Sweden investigates ambassador's 'secret' meetings about jailed bookseller

The Local
The Local - [email protected] • 14 Feb, 2019 Updated Thu 14 Feb 2019 13:04 CEST
Sweden investigates ambassador's 'secret' meetings about jailed bookseller

Sweden's Foreign Ministry has recalled its ambassador in Beijing for acting "wrongly" regarding the case of an imprisoned Chinese-born Swede.


The ambassador to China was allegedly involved in unauthorized negotiations to get the imprisoned bookseller released. Ambassador Anna Lindstedt is currently in Stockholm for an investigation by the foreign ministry, with a temporary replacement in the Beijing embassy.

Angela Gui, daughter of imprisoned bookseller Gui Minhai, said that she was invited to a "secret" meeting with Chinese businessmen by the Swedish ambassador.

She wrote about the "very strange experience" in a blog post on the site Medium on Wednesday.

Gui said she travelled to Stockholm in late January at Lindstedt's invitation, for a meeting with businessmen the ambassador said could assist Gui's father.

"There was a lot of wine, a lot of people, and a lot of increasingly strange questions," Gui wrote. "But because Ambassador Lindstedt was present and seemingly supportive of whatever it was that was going on, I kept assuming that this had been initiated by the Swedish Foreign Ministry."

She wrote that the meetings mostly took place in a hotel lounge only accessible by a key card, and when Gui wanted to meet a friend she was told to invite the friend to the lounge as well. Gui, who has spent the years since her father's imprisonment campaigning for his release, said the businessmen made vague promises to help her father and even offered her a job in China and help arranging a visa.

Gui Minhai was one of five Hong Kong-based booksellers who disappeared in 2015 (while he was on holiday in Thailand) and resurfaced in mainland China. In 2016, he appeared on Chinese television saying he had returned to take responsibility for his involvement in a fatal car accident years before in Zheijiang province, a confession roundly dismissed by rights campaigners.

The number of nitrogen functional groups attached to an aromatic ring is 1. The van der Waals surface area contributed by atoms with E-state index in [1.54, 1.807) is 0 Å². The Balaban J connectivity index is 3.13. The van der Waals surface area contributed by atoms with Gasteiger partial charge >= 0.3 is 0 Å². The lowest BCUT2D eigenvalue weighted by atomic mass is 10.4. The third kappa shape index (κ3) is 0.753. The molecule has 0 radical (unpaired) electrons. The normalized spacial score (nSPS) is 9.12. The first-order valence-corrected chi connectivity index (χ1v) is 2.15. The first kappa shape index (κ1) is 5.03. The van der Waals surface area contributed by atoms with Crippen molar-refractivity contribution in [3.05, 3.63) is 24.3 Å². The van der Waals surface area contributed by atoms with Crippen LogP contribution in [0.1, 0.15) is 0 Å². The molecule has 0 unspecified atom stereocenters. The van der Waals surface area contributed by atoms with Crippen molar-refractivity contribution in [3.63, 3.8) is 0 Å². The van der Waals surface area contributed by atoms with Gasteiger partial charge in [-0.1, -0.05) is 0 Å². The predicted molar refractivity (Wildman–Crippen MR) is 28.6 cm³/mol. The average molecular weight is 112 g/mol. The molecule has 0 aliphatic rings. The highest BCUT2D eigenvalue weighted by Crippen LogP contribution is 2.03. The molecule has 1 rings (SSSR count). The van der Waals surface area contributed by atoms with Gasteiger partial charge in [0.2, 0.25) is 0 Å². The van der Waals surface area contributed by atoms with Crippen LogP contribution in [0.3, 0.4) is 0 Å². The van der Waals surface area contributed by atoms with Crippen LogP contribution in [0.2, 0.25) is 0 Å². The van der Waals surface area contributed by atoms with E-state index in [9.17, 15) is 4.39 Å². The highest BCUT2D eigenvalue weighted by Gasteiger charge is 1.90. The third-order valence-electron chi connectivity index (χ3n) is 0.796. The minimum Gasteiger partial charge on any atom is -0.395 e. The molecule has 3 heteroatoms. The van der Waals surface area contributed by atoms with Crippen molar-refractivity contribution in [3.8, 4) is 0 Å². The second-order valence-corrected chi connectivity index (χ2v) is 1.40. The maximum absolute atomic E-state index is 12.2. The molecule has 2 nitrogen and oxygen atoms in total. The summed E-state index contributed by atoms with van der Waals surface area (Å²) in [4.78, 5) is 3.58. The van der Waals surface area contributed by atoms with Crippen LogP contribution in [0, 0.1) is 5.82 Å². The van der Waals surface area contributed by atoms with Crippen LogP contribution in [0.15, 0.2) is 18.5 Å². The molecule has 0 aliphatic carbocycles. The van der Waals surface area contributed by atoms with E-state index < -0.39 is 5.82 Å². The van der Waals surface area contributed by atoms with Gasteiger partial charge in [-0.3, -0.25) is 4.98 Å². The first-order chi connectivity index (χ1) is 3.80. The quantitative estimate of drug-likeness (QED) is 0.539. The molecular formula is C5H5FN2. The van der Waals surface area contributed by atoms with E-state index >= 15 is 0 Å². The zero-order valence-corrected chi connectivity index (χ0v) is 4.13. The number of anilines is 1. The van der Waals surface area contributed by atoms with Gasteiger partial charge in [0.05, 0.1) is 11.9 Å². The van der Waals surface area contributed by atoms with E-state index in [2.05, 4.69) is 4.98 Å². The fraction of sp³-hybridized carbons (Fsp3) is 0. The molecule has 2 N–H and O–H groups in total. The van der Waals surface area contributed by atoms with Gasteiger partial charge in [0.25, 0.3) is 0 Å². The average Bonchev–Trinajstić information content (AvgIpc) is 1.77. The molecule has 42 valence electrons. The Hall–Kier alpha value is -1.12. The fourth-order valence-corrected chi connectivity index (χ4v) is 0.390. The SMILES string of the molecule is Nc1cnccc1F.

He was released in October 2017, though his daughter has said he was living under surveillance in a police-managed apartment at this point, and he was arrested again in January 2018.


The businessmen claimed to be in touch with the Chinese Communist Party, Gui said in her blog post, and at one point offered to help her father in exchange for Gui's silence and an end to her campaigning. They also claimed that Lindstedt's career would be damaged if Gui continued to speak to media.

"Ambassador Lindstedt, who was sat next to me, agreed to the plan. She said that if my father was released, she'd go on Swedish television and speak of the bright future of Sweden-China relations, as well as express regret over the Chinese tourist hotel incident in Stockholm last year, and the subsequent coverage of it on a Swedish comedy show," Gui wrote.

After leaving the meeting, Gui said she was told by foreign ministry officials that they had not been informed of the meeting and didn't know Lindstedt was in the country. 

"We have got a picture of what happened, we are going to investigate the actions, but we can already say that the ambassador acted incorrectly," Patric Nilsson, head of the foreign ministry’s press office told SVT Nyheter.

Gui had referred to the offer made in the meeting in a Svenska Dagbladet interview in early February, after which the Chinese Embassy in Sweden put out a statement saying that "the Chinese side has never authorized and will not authorize anyone to engage with Gui Minhai’s daughter".

Sweden's security police Säpo said on Thursday that it had launched an investigation into "arbitrary conduct when negotiating with a foreign power" but declined to say if it was linked to Lindstedt's meeting.

READ ALSO: Daughter of imprisoned Swedish bookseller nominated for Nobel Peace Prize


Join the conversation in our comments section below. Share your own views and experience and if you have a question or suggestion for our journalists then email us at [email protected].
Please keep comments civil, constructive and on topic – and make sure to read our terms of use before getting involved.

Please log in to leave a comment.

See Also